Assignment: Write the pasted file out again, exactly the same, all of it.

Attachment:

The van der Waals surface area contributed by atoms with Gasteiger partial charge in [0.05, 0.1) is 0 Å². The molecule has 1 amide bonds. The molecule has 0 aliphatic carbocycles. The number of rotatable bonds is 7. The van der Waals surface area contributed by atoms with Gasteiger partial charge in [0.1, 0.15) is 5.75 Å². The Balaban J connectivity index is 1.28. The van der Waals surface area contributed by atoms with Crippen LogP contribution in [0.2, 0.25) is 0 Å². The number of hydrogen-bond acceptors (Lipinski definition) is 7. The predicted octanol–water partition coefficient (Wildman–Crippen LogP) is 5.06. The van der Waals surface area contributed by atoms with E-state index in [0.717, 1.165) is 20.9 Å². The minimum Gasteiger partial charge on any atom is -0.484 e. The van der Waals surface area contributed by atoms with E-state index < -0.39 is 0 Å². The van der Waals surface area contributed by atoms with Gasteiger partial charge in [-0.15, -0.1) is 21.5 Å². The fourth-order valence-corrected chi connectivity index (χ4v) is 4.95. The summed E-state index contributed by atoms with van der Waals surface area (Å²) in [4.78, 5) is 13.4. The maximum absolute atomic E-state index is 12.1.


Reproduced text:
The van der Waals surface area contributed by atoms with Gasteiger partial charge in [0.05, 0.1) is 0 Å². The molecule has 1 amide bonds. The molecule has 0 aliphatic carbocycles. The number of rotatable bonds is 7. The van der Waals surface area contributed by atoms with Gasteiger partial charge in [0.1, 0.15) is 5.75 Å². The Balaban J connectivity index is 1.28. The van der Waals surface area contributed by atoms with Crippen LogP contribution in [0.2, 0.25) is 0 Å². The number of hydrogen-bond acceptors (Lipinski definition) is 7. The predicted octanol–water partition coefficient (Wildman–Crippen LogP) is 5.06. The van der Waals surface area contributed by atoms with E-state index in [0.717, 1.165) is 20.9 Å². The minimum Gasteiger partial charge on any atom is -0.484 e. The van der Waals surface area contributed by atoms with E-state index < -0.39 is 0 Å². The van der Waals surface area contributed by atoms with Gasteiger partial charge in [-0.15, -0.1) is 21.5 Å². The fourth-order valence-corrected chi connectivity index (χ4v) is 4.95. The summed E-state index contributed by atoms with van der Waals surface area (Å²) in [4.78, 5) is 13.4. The maximum absolute atomic E-state index is 12.1.